Tag Archives: corporate greed

Seattle City Councilmember-elect Kshama Sawant told Boeing machinists; “The workers should take over the factories, and shut down Boeing’s profit-making machine”

Seattle City Councilmember-elect shares radical idea with Boeing workers

By Gary Horcher

SEATTLE — Seattle City Councilmember-elect Kshama Sawant told Boeing machinists her idea of a radical option, should their jobs be moved out of state

“The workers should take over the factories, and shut down Boeing’s profit-making machine,” Sawant announced to a cheering crowd of union supporters in Seattle’s Westlake Park Monday night.

This week, Sawant became Seattle’s first elected Socialist council member. She ran on a platform of anti-capitalism, workers’ rights, and a $15 per-hour minimum wage for Seattle workers.

On Monday night, she spoke to supporters of Boeing Machinists, six days after they rejected a contract guaranteeing jobs in Everett building the new 777X airliner for eight years, in exchange for new workers giving up their guaranteed company pensions.

Now Boeing is threatening to take those jobs to other states. “That will be nothing short of economic terrorism because it’s going to devastate the state’s economy,” she said.

Sawant is calling for machinists to literally take-possession of the Everett airplane-building factory, if Boeing moves out. She calls that “democratic ownership.”

“The only response we can have if Boeing executives do not agree to keep the plant here is for the machinists to say the machines are here, the workers are here, we will do the job, we don’t need the executives. The executives don’t do the work, the machinists do,” she said.

Sawant says after workers “take-over” the Everett Boeing plant; they could build things everyone can use.

“We can re-tool the machines to produce mass transit like buses, instead of destructive, you know, war machines,” she told KIRO 7.

Sawant says she was referring to “drones” when speaking of war machines. Still, she says even as they work on the lines, building airplanes daily, she believes Boeing workers are under siege.

“Workers have to realize, they have more power than they think,” she said.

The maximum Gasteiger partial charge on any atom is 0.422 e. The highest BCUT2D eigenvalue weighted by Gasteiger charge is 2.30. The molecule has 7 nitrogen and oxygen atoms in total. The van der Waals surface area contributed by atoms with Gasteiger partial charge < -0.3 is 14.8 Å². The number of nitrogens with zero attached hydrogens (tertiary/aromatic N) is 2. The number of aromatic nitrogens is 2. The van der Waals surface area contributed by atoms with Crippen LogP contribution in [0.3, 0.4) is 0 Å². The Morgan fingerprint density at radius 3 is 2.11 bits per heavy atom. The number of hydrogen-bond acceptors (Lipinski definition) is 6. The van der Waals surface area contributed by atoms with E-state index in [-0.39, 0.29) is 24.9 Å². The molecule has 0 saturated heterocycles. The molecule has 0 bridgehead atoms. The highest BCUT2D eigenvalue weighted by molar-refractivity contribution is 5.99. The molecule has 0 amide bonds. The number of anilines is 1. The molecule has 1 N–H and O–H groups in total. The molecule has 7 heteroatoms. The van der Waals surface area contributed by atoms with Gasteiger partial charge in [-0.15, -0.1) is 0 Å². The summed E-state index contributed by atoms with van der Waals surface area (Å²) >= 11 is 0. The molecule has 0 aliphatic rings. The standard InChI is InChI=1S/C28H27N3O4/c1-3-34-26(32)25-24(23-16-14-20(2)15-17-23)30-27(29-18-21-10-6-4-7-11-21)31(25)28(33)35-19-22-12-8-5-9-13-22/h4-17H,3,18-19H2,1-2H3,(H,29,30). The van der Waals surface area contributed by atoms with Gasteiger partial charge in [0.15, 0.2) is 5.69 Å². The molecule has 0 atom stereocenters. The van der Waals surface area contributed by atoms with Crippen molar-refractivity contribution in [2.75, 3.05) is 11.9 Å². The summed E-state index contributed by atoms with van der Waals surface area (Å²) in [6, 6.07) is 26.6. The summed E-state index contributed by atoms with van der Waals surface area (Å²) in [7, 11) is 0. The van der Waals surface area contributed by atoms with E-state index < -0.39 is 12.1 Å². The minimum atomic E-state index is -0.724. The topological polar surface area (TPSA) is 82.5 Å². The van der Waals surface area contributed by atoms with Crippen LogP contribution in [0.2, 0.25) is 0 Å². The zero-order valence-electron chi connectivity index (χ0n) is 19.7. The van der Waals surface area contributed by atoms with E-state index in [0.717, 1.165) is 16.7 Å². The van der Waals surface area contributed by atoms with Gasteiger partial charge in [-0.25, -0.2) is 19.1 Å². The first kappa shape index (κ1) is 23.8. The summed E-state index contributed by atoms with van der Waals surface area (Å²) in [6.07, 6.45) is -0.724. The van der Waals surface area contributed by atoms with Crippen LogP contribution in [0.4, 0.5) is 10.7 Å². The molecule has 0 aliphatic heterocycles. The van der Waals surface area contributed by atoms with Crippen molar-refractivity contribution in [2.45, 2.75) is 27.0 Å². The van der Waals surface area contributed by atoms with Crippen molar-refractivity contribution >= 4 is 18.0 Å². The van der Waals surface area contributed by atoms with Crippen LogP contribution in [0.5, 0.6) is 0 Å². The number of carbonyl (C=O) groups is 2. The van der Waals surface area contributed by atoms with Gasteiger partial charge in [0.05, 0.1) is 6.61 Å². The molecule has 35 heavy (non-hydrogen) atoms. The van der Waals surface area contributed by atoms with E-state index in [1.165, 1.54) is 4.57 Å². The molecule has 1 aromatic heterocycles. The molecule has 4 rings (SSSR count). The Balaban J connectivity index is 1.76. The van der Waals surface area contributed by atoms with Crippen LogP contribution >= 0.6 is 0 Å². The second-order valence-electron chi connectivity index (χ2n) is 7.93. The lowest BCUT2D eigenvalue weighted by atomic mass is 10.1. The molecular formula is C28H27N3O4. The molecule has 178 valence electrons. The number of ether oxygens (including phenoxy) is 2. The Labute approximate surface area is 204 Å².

Courtesy: Kirotv.com
http://www.kirotv.com/news/news/seattle-city-councilmember-elect-shares-radical-id/nbxbC/

Who would have thought this is possible in the USA? Socialist wins seat on Seattle city council

Socialist wins seat on Seattle city council

Kshama Sawant, an Occupy Seattle member, hopes to raise minimum wage to $15 and levy a ‘millionaire’s tax’

Seattle voters have elected a socialist to city council for the first time in modern history. Kshama Sawant, a member of the populist Occupy Seattle movement, ran on a platform of raising Washington State’s minimum wage to $15 and levying a “millionaire tax” to pay for mass transit and public education.

Read more > aljazeera
http://america.aljazeera.com/articles/2013/11/16/socialist-wins-seatonseattlecitycouncilfirstinnearly100years.html

Book Review: Al Gore – “The Future – What are the drivers of Global Change.”

You can’t deny Al Gore’s knowledge & intelligence. A thought provoking book, every page of his book offers new insights. A must read book. In his book “The Future: What are the drivers of global Change”, he writes;  “The dominance of wealth & Corporate influence in decision making has so cowed most politicians that they  are scared to even discuss this existential threat in any meaningful way. (Page 323)

“With rare exceptions, the majority of legislators are no longer capable of serving the public interest because they are so dependent on Campaign Contributions from these corporate interests & so vulnerable to their non-stop lobbying.” — “It is profoundly troubling that special interests have been able to Capture Control of decision making & policy formation.” (page 326)

“ … Greece is only the best known of many examples of countries no longer able to make decisions for themselves. It must first get permission from the European Union, which supports it, and international Banks, which holds its debt.”

“U.S self-government is now about completely dysfunctional, incapable of making important decision necessary to realm control of its destiny.”